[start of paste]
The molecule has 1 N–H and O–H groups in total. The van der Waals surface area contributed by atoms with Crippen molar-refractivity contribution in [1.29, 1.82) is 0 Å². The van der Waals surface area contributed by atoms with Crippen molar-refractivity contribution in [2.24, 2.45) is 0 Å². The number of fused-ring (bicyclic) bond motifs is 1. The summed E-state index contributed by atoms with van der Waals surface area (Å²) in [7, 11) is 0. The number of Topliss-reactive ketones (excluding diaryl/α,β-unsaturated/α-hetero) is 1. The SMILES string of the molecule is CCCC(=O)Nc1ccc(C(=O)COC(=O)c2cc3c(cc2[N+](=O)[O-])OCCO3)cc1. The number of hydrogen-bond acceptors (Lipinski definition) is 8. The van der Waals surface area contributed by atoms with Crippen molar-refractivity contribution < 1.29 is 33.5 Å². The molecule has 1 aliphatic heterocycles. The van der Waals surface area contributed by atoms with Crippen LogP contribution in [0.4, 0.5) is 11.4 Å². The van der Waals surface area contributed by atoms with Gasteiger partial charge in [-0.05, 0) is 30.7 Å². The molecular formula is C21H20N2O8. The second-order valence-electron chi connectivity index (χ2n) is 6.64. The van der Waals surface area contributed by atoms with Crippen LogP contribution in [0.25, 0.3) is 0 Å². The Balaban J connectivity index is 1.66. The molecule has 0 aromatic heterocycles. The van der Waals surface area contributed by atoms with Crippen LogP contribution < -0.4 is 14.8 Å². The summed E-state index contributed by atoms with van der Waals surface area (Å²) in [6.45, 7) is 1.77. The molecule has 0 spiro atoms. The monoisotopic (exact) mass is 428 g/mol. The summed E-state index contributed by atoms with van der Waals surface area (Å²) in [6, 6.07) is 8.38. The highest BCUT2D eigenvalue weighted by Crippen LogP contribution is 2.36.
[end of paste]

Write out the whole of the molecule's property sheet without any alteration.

The molecule has 1 N–H and O–H groups in total. The van der Waals surface area contributed by atoms with Crippen molar-refractivity contribution in [1.29, 1.82) is 0 Å². The van der Waals surface area contributed by atoms with Crippen molar-refractivity contribution in [2.24, 2.45) is 0 Å². The number of fused-ring (bicyclic) bond motifs is 1. The summed E-state index contributed by atoms with van der Waals surface area (Å²) in [7, 11) is 0. The number of Topliss-reactive ketones (excluding diaryl/α,β-unsaturated/α-hetero) is 1. The SMILES string of the molecule is CCCC(=O)Nc1ccc(C(=O)COC(=O)c2cc3c(cc2[N+](=O)[O-])OCCO3)cc1. The number of hydrogen-bond acceptors (Lipinski definition) is 8. The van der Waals surface area contributed by atoms with Crippen molar-refractivity contribution < 1.29 is 33.5 Å². The molecule has 1 aliphatic heterocycles. The van der Waals surface area contributed by atoms with Crippen LogP contribution in [0.4, 0.5) is 11.4 Å². The van der Waals surface area contributed by atoms with Gasteiger partial charge in [-0.05, 0) is 30.7 Å². The molecular formula is C21H20N2O8. The second-order valence-electron chi connectivity index (χ2n) is 6.64. The van der Waals surface area contributed by atoms with Crippen LogP contribution in [0.25, 0.3) is 0 Å². The Balaban J connectivity index is 1.66. The molecule has 0 aromatic heterocycles. The van der Waals surface area contributed by atoms with Crippen LogP contribution < -0.4 is 14.8 Å². The summed E-state index contributed by atoms with van der Waals surface area (Å²) in [6.45, 7) is 1.77. The molecule has 0 spiro atoms. The monoisotopic (exact) mass is 428 g/mol. The summed E-state index contributed by atoms with van der Waals surface area (Å²) in [6, 6.07) is 8.38. The highest BCUT2D eigenvalue weighted by Crippen LogP contribution is 2.36.